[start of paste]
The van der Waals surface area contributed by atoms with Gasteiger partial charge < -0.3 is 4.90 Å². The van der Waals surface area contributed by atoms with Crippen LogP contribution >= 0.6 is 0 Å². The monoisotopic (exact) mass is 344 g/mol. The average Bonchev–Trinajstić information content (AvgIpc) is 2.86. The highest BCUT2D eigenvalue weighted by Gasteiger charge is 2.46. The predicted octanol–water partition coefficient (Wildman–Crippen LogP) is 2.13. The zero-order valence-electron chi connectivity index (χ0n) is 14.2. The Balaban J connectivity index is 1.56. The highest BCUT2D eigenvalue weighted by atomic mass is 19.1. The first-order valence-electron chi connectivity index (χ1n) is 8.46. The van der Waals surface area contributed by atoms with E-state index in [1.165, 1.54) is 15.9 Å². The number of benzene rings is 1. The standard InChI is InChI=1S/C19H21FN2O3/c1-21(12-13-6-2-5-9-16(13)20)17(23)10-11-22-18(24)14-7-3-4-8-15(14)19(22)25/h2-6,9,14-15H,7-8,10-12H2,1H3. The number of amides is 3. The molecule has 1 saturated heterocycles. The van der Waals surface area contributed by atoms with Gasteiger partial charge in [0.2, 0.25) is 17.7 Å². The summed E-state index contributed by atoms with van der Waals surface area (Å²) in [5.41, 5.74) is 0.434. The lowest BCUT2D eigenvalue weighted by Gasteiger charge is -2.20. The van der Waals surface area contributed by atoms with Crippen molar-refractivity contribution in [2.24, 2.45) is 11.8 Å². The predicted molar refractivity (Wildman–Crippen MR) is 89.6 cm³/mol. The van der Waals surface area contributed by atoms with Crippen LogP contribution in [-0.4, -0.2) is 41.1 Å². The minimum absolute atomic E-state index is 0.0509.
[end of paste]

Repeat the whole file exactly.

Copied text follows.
The van der Waals surface area contributed by atoms with Gasteiger partial charge < -0.3 is 4.90 Å². The van der Waals surface area contributed by atoms with Crippen LogP contribution >= 0.6 is 0 Å². The monoisotopic (exact) mass is 344 g/mol. The average Bonchev–Trinajstić information content (AvgIpc) is 2.86. The highest BCUT2D eigenvalue weighted by Gasteiger charge is 2.46. The predicted octanol–water partition coefficient (Wildman–Crippen LogP) is 2.13. The zero-order valence-electron chi connectivity index (χ0n) is 14.2. The Balaban J connectivity index is 1.56. The highest BCUT2D eigenvalue weighted by atomic mass is 19.1. The first-order valence-electron chi connectivity index (χ1n) is 8.46. The van der Waals surface area contributed by atoms with E-state index in [1.165, 1.54) is 15.9 Å². The number of benzene rings is 1. The standard InChI is InChI=1S/C19H21FN2O3/c1-21(12-13-6-2-5-9-16(13)20)17(23)10-11-22-18(24)14-7-3-4-8-15(14)19(22)25/h2-6,9,14-15H,7-8,10-12H2,1H3. The number of amides is 3. The molecule has 1 saturated heterocycles. The van der Waals surface area contributed by atoms with Gasteiger partial charge in [0.2, 0.25) is 17.7 Å². The summed E-state index contributed by atoms with van der Waals surface area (Å²) in [5.41, 5.74) is 0.434. The lowest BCUT2D eigenvalue weighted by Gasteiger charge is -2.20. The van der Waals surface area contributed by atoms with Crippen molar-refractivity contribution in [2.24, 2.45) is 11.8 Å². The predicted molar refractivity (Wildman–Crippen MR) is 89.6 cm³/mol. The van der Waals surface area contributed by atoms with Crippen LogP contribution in [-0.4, -0.2) is 41.1 Å². The minimum absolute atomic E-state index is 0.0509.